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Honda believes new Accord will reclaim mid-size title

State and community leaders joined Marysville Auto Plant workers Monday to celebrate the production launch of the ninth-generation Honda Accord, a car the automaker believes will reclaim the title as the best selling mid-size car.


ABOVE: Members of the Japanese press, Honda associates and community leaders mill about the 2013 Accord during Monday’s reception. Honda of America Manufacturing Inc. kicked off production of the ninth generation Accord on Monday.  BELOW: Gov. John Kasich visits with Marysville Auto Plant associates prior to Monday’s ceremony marking the production start. The automaker also celebrated the 30th year of producing cars at the plant. FRONT PAGE: Gov. Kasich, left, and HAM President and Chief Executive Officer Hide Iwata prepare to shake hands Monday at the end of the ceremony. To the left, is the first 1982 Accord to roll off the line. (EXAMINER PHOTOS | JOEL E. MAST)


“This new Accord is a game changer,” said Bert Lindsay who owns a Columbus dealership. “We’re going to dominate the mid-size market.”

Project Leader Mike Fischer said the input of sales, design, engineering and production have produced a dynamic car that is fuel efficient, yet fun to drive.

“I could talk for a couple hours about the new features in the 2013 Accord,” he said during a reception for community leaders and the press. “But they only gave me 15 minutes.

“It is something I’m personally proud of and I believe it will be well received in the market.”

Gov. John Kasich joined the festivities and he had high praise for Honda of America Manufacturing Inc.

“I love Honda,” he said. “There are 13,500 families in Ohio that are better off because of Honda.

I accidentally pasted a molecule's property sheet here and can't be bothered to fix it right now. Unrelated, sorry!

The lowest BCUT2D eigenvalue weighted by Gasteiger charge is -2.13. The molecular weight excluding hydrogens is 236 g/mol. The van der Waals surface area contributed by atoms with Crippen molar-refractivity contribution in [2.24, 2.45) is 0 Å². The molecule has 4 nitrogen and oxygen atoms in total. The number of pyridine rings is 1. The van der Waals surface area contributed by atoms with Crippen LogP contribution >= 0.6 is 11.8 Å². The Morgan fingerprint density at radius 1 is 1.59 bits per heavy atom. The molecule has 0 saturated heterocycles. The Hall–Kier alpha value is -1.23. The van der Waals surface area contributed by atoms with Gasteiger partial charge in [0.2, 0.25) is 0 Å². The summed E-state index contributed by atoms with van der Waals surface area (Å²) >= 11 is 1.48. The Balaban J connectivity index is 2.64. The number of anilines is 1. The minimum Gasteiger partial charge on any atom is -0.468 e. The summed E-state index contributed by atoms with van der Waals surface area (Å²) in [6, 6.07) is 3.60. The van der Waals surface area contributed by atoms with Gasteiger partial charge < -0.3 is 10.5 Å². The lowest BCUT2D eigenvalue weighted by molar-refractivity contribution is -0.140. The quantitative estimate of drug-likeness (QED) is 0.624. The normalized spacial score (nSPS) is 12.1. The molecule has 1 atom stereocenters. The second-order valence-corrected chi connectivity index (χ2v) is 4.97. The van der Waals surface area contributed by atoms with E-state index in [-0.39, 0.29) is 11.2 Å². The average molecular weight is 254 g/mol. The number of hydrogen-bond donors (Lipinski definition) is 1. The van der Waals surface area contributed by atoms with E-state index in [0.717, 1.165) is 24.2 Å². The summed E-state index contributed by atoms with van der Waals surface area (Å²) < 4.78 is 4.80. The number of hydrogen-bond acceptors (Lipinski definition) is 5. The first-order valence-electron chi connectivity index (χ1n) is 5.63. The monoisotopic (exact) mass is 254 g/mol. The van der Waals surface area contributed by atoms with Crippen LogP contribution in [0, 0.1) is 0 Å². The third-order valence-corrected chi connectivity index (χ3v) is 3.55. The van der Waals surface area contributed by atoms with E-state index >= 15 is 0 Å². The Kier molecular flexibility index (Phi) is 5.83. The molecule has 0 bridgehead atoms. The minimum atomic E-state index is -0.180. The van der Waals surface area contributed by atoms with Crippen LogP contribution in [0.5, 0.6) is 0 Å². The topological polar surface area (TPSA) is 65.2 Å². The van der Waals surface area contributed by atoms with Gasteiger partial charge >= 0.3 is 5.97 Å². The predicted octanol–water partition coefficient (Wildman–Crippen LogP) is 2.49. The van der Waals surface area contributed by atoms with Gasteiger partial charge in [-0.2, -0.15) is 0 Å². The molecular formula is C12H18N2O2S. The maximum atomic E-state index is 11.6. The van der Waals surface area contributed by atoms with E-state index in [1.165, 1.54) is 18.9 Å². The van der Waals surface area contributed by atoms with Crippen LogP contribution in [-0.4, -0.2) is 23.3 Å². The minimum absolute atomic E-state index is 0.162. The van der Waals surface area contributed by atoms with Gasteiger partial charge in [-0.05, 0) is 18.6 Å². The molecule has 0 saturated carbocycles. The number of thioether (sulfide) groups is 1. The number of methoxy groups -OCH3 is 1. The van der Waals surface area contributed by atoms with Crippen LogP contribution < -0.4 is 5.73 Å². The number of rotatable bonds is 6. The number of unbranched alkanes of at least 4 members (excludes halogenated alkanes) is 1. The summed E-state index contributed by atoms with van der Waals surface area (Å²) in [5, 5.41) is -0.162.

“They’ve invested $8 billion in Ohio and when they need to grow, they don’t ask for anything. They just say, ‘We’ll do it on our own.’ ”

Afterward, he said Honda is an example of the advanced manufacturing occurring in the state.

The event also marked the 30th anniversary of auto production in Ohio.

HAM President and Chief Executive Officer Hide Iwata congratulated the associates for overcoming the difficulties of 2011’s earthquake and tsunami in Japan and the flooding in Thailand and getting the Accord ready for the market.

“Many people doubted if Honda could survive. Many doubted if we could recover,” he said.

“This new Accord excels in all areas, and it’s being built in a plant that excels in all areas.”

Honda is releasing few details about the new generation as it rolls out the car to international media prior to going on sale next month.

Monday, officials said it is smaller on the outside, but with more interior room. It also features a seamless one-piece instrument panel and host of new technology. Even the base LX model will have a rearview camera and expanded driver’s mirror view.

Other models will offer lane watch technology to cover passenger side blind spots, lane departure warning and forward collision warning. A host of connectivity options also will be available.

Pricing has not yet been released, but spokesman Ron Lietzke said it will be competitive in the market segment.

The new model will come in a sedan, coupe and later in hybrid versions. Power train options will include a direct-injection four-cylinder and a V-6.

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